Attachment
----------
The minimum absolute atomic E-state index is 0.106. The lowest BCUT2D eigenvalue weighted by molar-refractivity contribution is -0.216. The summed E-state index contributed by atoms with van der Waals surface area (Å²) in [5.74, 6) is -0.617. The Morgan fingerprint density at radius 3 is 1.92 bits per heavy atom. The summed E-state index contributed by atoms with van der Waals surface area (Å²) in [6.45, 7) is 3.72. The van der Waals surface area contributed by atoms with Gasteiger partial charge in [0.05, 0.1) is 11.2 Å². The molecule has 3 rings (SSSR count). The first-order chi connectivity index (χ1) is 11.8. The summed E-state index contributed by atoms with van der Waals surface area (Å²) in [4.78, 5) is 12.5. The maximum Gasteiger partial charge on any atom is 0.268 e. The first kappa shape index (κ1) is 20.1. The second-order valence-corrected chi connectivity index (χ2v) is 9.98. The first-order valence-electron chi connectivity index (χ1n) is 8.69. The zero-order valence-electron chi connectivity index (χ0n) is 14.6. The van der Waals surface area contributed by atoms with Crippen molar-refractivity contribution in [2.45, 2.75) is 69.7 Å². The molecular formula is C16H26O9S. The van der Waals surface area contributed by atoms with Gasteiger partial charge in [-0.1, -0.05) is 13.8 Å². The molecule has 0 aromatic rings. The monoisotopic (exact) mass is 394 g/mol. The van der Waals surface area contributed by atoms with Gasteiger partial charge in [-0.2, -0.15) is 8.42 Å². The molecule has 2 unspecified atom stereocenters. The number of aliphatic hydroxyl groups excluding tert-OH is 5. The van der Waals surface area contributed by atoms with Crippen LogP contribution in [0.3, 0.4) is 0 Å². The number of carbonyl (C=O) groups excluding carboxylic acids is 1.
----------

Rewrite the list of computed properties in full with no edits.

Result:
The minimum absolute atomic E-state index is 0.106. The lowest BCUT2D eigenvalue weighted by molar-refractivity contribution is -0.216. The summed E-state index contributed by atoms with van der Waals surface area (Å²) in [5.74, 6) is -0.617. The Morgan fingerprint density at radius 3 is 1.92 bits per heavy atom. The summed E-state index contributed by atoms with van der Waals surface area (Å²) in [6.45, 7) is 3.72. The van der Waals surface area contributed by atoms with Gasteiger partial charge in [0.05, 0.1) is 11.2 Å². The molecule has 3 rings (SSSR count). The first-order chi connectivity index (χ1) is 11.8. The summed E-state index contributed by atoms with van der Waals surface area (Å²) in [4.78, 5) is 12.5. The maximum Gasteiger partial charge on any atom is 0.268 e. The first kappa shape index (κ1) is 20.1. The second-order valence-corrected chi connectivity index (χ2v) is 9.98. The first-order valence-electron chi connectivity index (χ1n) is 8.69. The zero-order valence-electron chi connectivity index (χ0n) is 14.6. The van der Waals surface area contributed by atoms with Crippen molar-refractivity contribution in [2.45, 2.75) is 69.7 Å². The molecular formula is C16H26O9S. The van der Waals surface area contributed by atoms with Gasteiger partial charge in [-0.1, -0.05) is 13.8 Å². The molecule has 0 aromatic rings. The monoisotopic (exact) mass is 394 g/mol. The van der Waals surface area contributed by atoms with Gasteiger partial charge in [-0.2, -0.15) is 8.42 Å². The molecule has 2 unspecified atom stereocenters. The number of aliphatic hydroxyl groups excluding tert-OH is 5. The van der Waals surface area contributed by atoms with Crippen LogP contribution in [0.3, 0.4) is 0 Å². The number of carbonyl (C=O) groups excluding carboxylic acids is 1.